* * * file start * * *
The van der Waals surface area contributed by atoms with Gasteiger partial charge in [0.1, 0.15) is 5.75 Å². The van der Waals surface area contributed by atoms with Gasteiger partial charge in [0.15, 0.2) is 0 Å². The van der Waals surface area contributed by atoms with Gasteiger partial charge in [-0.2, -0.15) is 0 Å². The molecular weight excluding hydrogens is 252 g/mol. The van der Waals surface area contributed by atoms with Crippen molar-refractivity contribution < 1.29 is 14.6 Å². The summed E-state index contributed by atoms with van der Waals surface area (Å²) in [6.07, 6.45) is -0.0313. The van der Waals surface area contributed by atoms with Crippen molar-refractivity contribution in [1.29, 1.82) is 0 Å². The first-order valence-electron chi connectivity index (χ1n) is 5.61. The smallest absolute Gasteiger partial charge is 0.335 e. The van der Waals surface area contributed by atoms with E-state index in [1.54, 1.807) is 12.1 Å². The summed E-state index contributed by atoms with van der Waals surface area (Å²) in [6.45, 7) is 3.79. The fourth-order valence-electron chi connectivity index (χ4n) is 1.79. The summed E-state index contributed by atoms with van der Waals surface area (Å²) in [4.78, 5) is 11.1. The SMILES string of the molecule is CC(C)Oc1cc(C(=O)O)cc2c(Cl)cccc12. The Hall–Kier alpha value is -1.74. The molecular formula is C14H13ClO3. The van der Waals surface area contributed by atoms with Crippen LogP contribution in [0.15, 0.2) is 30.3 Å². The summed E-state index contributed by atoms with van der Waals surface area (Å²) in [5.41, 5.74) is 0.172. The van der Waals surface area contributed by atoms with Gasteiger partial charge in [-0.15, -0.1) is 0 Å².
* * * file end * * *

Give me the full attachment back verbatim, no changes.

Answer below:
The van der Waals surface area contributed by atoms with Gasteiger partial charge in [0.1, 0.15) is 5.75 Å². The van der Waals surface area contributed by atoms with Gasteiger partial charge in [0.15, 0.2) is 0 Å². The van der Waals surface area contributed by atoms with Gasteiger partial charge in [-0.2, -0.15) is 0 Å². The molecular weight excluding hydrogens is 252 g/mol. The van der Waals surface area contributed by atoms with Crippen molar-refractivity contribution < 1.29 is 14.6 Å². The summed E-state index contributed by atoms with van der Waals surface area (Å²) in [6.07, 6.45) is -0.0313. The van der Waals surface area contributed by atoms with Crippen molar-refractivity contribution in [1.29, 1.82) is 0 Å². The first-order valence-electron chi connectivity index (χ1n) is 5.61. The smallest absolute Gasteiger partial charge is 0.335 e. The van der Waals surface area contributed by atoms with E-state index in [1.54, 1.807) is 12.1 Å². The summed E-state index contributed by atoms with van der Waals surface area (Å²) in [6.45, 7) is 3.79. The fourth-order valence-electron chi connectivity index (χ4n) is 1.79. The summed E-state index contributed by atoms with van der Waals surface area (Å²) in [4.78, 5) is 11.1. The SMILES string of the molecule is CC(C)Oc1cc(C(=O)O)cc2c(Cl)cccc12. The Hall–Kier alpha value is -1.74. The molecular formula is C14H13ClO3. The van der Waals surface area contributed by atoms with Crippen LogP contribution in [0.15, 0.2) is 30.3 Å². The summed E-state index contributed by atoms with van der Waals surface area (Å²) in [5.41, 5.74) is 0.172. The van der Waals surface area contributed by atoms with Gasteiger partial charge in [-0.15, -0.1) is 0 Å².